After twenty years of spoken (and unspoken) blame, the church has grown quietly un-evangelistic in her programs. One of my favorite quotes is from Archbishop William Temple. He served the church in the first half of the twentieth century and is quoted as saying, “The church is the only organization that does not exist for itself, but for those who live outside of it.” One hundred years later, would we still say that is true of our churches? 

Are Christians naïve to believe that “things” are going to change and the world is going to, once again, value the role our faith has played in the life of America? 

It is biblical to believe that “with God all things are possible” (Matthew 19:26). It is also biblical truth that God disciplines and judges the sins of the world. What should we be praying for like we prayed on 9/11? 

Our nation is still under attack. Our greatest enemy is unseen. 

Peter told the church, “But in your hearts honor Christ the Lord as holy, always being prepared to make a defense to anyone who asks you for a reason for the hope that is in you; yet do it with gentleness and respect” (1 Peter 3:15). 

People will continue to blame religion for what is wrong in the world. It’s the job of every Christian to glorify God for all that is right. If we will take the time to “be prepared” and use every opportunity to share the “hope” that we have with “gentleness and respect,” we will change the culture one conversation at a time.  

If we can’t change the culture, we will at least change some lives. Others will be given the chance to live eternally when Christians choose to live with God’s priorities. 

Is there a more important goal for the next twenty years?

We have learned that God is still God

God told the prophet Malachi, “For I the Lᴏʀᴅ do not change; therefore you, O children of Jacob, are not consumed” (Malachi 3:6).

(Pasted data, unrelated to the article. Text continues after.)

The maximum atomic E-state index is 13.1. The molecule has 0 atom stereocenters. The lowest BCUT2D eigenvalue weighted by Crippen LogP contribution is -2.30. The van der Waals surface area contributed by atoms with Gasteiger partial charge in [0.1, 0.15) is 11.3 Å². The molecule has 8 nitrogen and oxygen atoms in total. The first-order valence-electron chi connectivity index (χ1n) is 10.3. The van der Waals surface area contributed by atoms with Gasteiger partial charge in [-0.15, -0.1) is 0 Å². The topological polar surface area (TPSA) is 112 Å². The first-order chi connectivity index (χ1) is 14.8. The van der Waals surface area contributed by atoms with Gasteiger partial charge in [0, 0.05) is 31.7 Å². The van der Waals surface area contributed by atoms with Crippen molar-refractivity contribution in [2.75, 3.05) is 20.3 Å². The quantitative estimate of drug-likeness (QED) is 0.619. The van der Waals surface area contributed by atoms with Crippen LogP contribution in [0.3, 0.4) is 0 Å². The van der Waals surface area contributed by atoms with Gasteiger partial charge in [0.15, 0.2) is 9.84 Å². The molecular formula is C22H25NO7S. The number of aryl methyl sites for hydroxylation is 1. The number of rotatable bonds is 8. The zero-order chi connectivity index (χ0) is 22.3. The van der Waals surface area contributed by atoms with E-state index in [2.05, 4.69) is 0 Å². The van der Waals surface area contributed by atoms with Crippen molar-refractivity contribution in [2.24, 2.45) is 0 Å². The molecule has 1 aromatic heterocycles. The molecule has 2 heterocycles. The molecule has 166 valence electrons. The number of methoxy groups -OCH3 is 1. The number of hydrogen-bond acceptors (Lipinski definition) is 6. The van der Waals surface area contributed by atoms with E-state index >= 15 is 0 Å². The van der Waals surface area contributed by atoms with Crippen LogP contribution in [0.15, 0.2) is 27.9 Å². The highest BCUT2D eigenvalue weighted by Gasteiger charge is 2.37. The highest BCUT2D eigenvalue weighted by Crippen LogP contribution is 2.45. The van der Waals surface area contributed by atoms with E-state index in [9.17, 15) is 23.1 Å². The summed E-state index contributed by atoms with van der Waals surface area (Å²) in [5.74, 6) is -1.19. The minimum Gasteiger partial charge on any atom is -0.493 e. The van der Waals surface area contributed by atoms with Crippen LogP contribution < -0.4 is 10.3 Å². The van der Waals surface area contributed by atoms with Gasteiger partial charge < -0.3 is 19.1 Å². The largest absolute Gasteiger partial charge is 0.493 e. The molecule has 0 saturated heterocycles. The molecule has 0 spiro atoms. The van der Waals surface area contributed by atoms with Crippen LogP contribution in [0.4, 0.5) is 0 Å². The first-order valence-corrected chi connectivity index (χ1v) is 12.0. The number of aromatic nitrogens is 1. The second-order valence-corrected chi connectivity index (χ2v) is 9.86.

Hebrews 13:8 says, “Jesus Christ is the same yesterday and today and forever.” 

And, it is still true that “every good gift and every perfect gift is from above, coming down from the Father of lights, with whom there is no variation or shadow due to change” (James 1:17). 

God is still God. God’s word is still truth. God’s people are still promised heaven. Jesus is still “the way, and the truth, and the life” (John 14:6).  

The world will continually change, but the Creator of this world does not.

Twenty years from now

The past twenty years have flown by and we have all seen many changes. I find great comfort in knowing that the faith that carried me through 9/11/01 is still the faith that carries me on 9/11/21. And, if I’m not in heaven yet, it will be the faith I celebrate twenty years from now, on 9/11/41. 

We will hear a lot this week about the passage of time and twenty years of change. I wanted to write a blog post that reminded all of us of the timeless, eternal character of God.  

People need to hear that message this week. Remember Peter’s words, which are as true today as when he wrote them. Let’s “be prepared to make a defense to anyone who asks” and let’s share the reason “for the hope” that is in us with “gentleness and respect” (1 Peter 3:15).  

If that is what you and I do for the next twenty years, there will be a lot more people who will know our Lord. Is there anything more important to pray “with confidence” about today?